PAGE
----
Boeing seeking ‘tens of billions’ in U.S. government loan guarantees

Boeing seeking ‘tens of billions’ in U.S. government loan guarantees

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Boeing

Boeing's Chicago headquarters. 

Updated at 4:41 p.m.

Boeing Co., which employs 16,000 people in the St. Louis area, is seeking "tens of billions of dollars" in U.S. government loan guarantees and other assistance as faces it a looming liquidity crunch from the massive coronavirus economic disruption impacting the entire aviation sector, two people briefed on the matter told Reuters.

The U.S. planemaker has told lawmakers it needs significant government support to meet liquidity needs and it cannot raise that in current market conditions, the people said.

Boeing confirmed Monday it was in talks with the administration about short-term support, while U.S. President Donald Trump said Tuesday the U.S. government would provide support. Boeing has noted that typically 70% of its revenue flows to its 17,000 suppliers and has told lawmakers that without significant assistance the entire U.S. aviation manufacturing sector could collapse.

The amount of aid Boeing needs remains in flux based on market conditions and how long the crisis lasts. Congressional officials are reviewing Boeing's cash needs as Congress considers a stimulus and rescue package that could top $1 trillion.

"Boeing got hit hard in many different ways," Trump said at a press conference Tuesday. He said he would also help suppliers like engine maker General Electric Co. "We have to protect Boeing... We'll be helping Boeing."

Boeing's stock has been plummeting. After falling 24% on Monday, it fell another 4.4% Tuesday to close at $123.92. Boeing is down more than 60% over the last month as the coronavirus pandemic slashed travel demand worldwide. Earlier on Monday, S&P Global downgraded Boeing's credit rating and lowered its free cash flow expectations for the company.

Boeing said late Monday that short-term access to public and private liquidity will be one of "the most important ways" for airlines, airports, suppliers and manufacturers to recover.

Boeing has been struggling to win approval from regulators for its 737 MAX to return to service after two fatal crashes in five months. The plane has been grounded since March 2019.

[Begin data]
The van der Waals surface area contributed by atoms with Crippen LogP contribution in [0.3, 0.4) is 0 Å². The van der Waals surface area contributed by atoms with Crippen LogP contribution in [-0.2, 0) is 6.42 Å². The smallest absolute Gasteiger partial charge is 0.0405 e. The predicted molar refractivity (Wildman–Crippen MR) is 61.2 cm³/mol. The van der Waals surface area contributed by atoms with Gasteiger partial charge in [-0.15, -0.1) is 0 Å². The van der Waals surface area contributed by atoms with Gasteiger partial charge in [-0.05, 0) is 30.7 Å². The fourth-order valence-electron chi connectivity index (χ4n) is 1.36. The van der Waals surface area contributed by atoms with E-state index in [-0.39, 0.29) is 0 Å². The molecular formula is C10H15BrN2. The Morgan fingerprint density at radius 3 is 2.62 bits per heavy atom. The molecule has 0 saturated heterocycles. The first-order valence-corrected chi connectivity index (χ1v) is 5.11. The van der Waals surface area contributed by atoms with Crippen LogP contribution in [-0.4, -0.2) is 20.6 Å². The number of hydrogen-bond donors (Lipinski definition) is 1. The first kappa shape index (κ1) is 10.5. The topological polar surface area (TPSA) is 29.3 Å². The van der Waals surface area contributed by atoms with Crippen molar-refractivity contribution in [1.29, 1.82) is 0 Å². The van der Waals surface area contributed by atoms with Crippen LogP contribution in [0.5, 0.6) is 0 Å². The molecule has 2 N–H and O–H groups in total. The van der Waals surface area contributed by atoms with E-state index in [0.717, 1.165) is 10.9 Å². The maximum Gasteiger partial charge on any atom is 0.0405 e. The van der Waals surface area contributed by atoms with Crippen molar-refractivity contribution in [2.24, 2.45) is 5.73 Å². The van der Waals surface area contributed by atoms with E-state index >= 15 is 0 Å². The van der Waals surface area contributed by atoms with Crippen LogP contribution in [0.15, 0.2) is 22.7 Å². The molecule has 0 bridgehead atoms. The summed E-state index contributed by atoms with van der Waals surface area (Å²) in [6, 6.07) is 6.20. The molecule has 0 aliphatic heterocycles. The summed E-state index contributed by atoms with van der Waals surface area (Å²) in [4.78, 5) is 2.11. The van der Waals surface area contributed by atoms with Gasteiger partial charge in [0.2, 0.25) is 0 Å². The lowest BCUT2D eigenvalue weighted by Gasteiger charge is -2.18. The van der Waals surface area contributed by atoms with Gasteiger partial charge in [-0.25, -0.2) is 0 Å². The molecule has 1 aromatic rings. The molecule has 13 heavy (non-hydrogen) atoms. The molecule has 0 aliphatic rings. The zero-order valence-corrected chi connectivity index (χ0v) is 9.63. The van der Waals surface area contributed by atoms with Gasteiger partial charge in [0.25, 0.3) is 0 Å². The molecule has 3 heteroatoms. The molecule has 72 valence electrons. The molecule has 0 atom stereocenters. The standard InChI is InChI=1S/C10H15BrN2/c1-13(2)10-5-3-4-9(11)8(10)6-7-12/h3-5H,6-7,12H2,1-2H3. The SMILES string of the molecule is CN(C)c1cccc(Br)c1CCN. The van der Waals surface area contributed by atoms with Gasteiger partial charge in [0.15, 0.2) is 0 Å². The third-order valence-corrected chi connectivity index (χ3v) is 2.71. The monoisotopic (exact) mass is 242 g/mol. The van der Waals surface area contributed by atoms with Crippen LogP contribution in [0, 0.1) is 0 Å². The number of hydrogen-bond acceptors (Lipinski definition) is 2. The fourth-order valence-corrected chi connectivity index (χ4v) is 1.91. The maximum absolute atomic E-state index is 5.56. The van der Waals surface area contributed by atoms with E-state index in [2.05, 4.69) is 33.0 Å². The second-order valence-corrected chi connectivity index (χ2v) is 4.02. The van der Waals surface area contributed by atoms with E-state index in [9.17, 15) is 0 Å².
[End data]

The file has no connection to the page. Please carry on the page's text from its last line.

U.S. airlines and cargo carriers have said they are seeking at least $58 billion in loans and grants along with additional tax changes, while airports have sought $10 billion.

Boeing confirmed on Tuesday that it had completed the drawdown of the rest of a $13.8 billion line of credit it had secured last month.

Boeing’s total debt nearly doubled to $27.3 billion in 2019, as it compensated airlines and grappled with additional production costs for the 737 MAX even as the grounding prevented it from delivering the aircraft to buyers.

Reuters on Tuesday reported Airbus has about 16 billion euros ($17.60 billion) in cash and needs some 5.5 billion euros a month, a person familiar with Monday’s discussions said. ($1 = 0.9090 euros)

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Our earlier story, posted at 11:09 a.m.

Boeing Co. shares tumbled as much as 22% to a more-than-six-year low on Tuesday following a rating downgrade that reflected its worsening cash flow due to the extended grounding of its 737 Max jet and the blow from the coronavirus pandemic.

The stock was the biggest drag on the blue-chip Dow Jones Industrial Average index, shaving off 100 points.

Rating agency Standard & Poor’s on Monday lowered its credit rating on the planemaker to ’BBB’ from ’A-’ and now expects 2020 free cash flow in a range of negative $11 billion to $12 billion, down from a prior estimate of positive $2 billion.

Reuters reported last week that Boeing is set to draw down the full amount of a $13.8 billion loan, likely bringing its total debt to $41.1 billion.

Boeing’s total debt nearly doubled to $27.3 billion in 2019, as it grappled with additional costs related to the 737 Max grounding and compensated airlines.

The company confirmed it is in talks with senior White House officials and congressional leaders for short-term assistance and a $50 billion bailout both for itself and the aviation sector.

At Tuesday’s low, Boeing’s shares are down about 74% since the fatal crash of an Ethiopian Airlines plane on March 10 last year.

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